- Key Map – will map all six samples across the keyboard evenly unless specified using the range selector
- Key/Velocity Map – maps the six samples across 3 octaves and 2 layers of velocity
- Sample Pick – use a knob to select which sample is triggered
- Round Robin – jump to the next sample with each key pressed
- Random – randomly jumps between samples with each key pressed
Those modes make for a really spicy Sampler and a whole lot of fun.
Pigments has two global filter modules that you can route both of your sound sources into. The filters are relatively simple in that they don’t have too many direct shaping controls. More complex modulation is passed on to the modulators we’ll cover later. That being said, there are options.
Both filters can be set to nine different filter modes, pictured above. Some of those modes are taken from their other products like the SEM, Matrix 12 and Mini filters. They are great modes to choose from and will impress with their tonal qualities.
Furthermore, Arturia included the option to blend between serial and parallel processing the two filters. The mixing option is such a lovely touch. It makes it far more interesting than having to choose between the two processing types.
We’ll cover the Modulator Section next.
The Modulator Section is the beautiful, rainbow-colored heart of Pigments. It provides displays of your modulators and a central reference point for switching between them as well. Overall you have 24 modulators at your disposal. We’ll list them off below:
- Velocity, Aftertouch, Mod Wheel, Keyboard, and Expression Pedal
- 3 Envelopes
- 3 LFO’s
- 3 Function Envelopes
- 3 Randomization Engines (similar to LFO’s)
- 3 Combinators
- 4 Macros
That’s a whole lot of modulation ability right there. We won’t dive much into the details but each modulator has a lot of flexibility. The LFO’s have a big list of preset shapes to choose from, the Function envelopes allow for plenty of breakpoints, and the Randomizers are a total blast.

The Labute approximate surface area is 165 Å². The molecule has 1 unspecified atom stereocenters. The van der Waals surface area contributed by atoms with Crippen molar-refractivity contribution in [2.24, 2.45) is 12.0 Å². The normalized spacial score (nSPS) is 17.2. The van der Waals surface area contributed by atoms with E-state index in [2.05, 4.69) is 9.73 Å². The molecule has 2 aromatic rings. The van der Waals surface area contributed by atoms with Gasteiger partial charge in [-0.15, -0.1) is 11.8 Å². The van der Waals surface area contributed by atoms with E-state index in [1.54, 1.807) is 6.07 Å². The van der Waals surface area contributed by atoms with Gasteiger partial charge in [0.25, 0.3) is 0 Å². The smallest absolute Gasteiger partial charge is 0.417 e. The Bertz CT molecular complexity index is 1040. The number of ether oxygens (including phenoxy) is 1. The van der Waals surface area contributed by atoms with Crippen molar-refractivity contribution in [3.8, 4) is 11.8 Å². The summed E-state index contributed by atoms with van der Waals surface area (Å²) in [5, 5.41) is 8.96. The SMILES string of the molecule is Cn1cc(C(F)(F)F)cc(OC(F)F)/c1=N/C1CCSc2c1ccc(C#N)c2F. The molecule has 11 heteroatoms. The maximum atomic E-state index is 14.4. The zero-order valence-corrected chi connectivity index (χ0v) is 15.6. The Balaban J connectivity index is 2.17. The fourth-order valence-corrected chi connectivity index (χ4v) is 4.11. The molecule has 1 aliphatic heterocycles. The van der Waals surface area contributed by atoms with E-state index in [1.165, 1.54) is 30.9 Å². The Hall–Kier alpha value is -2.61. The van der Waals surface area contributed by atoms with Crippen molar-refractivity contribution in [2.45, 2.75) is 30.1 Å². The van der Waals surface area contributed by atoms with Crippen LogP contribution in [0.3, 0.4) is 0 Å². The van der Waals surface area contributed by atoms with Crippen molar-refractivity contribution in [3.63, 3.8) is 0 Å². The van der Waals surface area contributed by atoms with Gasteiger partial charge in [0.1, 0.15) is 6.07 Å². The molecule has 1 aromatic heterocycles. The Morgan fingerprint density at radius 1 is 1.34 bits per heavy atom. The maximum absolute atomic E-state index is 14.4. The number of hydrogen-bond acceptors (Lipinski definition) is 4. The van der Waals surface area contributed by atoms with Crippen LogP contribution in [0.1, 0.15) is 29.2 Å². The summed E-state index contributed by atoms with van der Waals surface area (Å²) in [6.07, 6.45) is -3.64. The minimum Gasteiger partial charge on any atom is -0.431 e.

The funkiest modulators are the Combinators which allow you to blend together two modulators into a single output. It’s a really innovative way to visualize and execute a powerful feature.
We’ll move onto the keyboard next. It is housed in the Modulator Section but not functionally the same as the other modulators so we decided to separate it below.
The virtual keyboard in Pigments has typical parameters like Bend Range, Tuning and Play Settings. You can select different scale presets from here however and that’s pretty awesome. You can also adjust the portamento/glissando settings from here.
That would be the last of the features we’ve covered in the main tab of the plugin. Let’s move onto the other tabs next – FX and the Sequencer.
The Sequencer in Pigments has a built-in Arpeggiator in addition to the actual sequencer portion. You’re given 16-steps in which you can adjust all sorts of different parameters.
On the left side are global sequencer settings. You can quantize the scale here so it only plays certain notes, randomize the steps, adjust the rate, and activate Polyrhythms. The Polyrhythms feature is super cool, activate and each sequencer track will run its unique own step-length loop in tempo with the other tracks.
The last tab in Pigments is the FX Tab. Here is where you can manage your three FX busses. You have two insert effects busses, and the third is a send effect bus. On each bus, you can select up to three configurable effects slots.
There are fourteen effects, and they are all pretty plain. They certainly get the job done, but they won’t blow you away. We were more impressed with the Bus routing options on the right side (pictured above). You can change the routing order for the busses from serial, to parallel, and even reverse.
It’s good that there are effects that you can use in the plugin, but compared to other next-generation softsynths they are underwhelming.
All in all, it was a great synth to review, and if you don’t have anything already it is worth getting. For those who are already drowning in softsynths then you may just want to check out the demo first.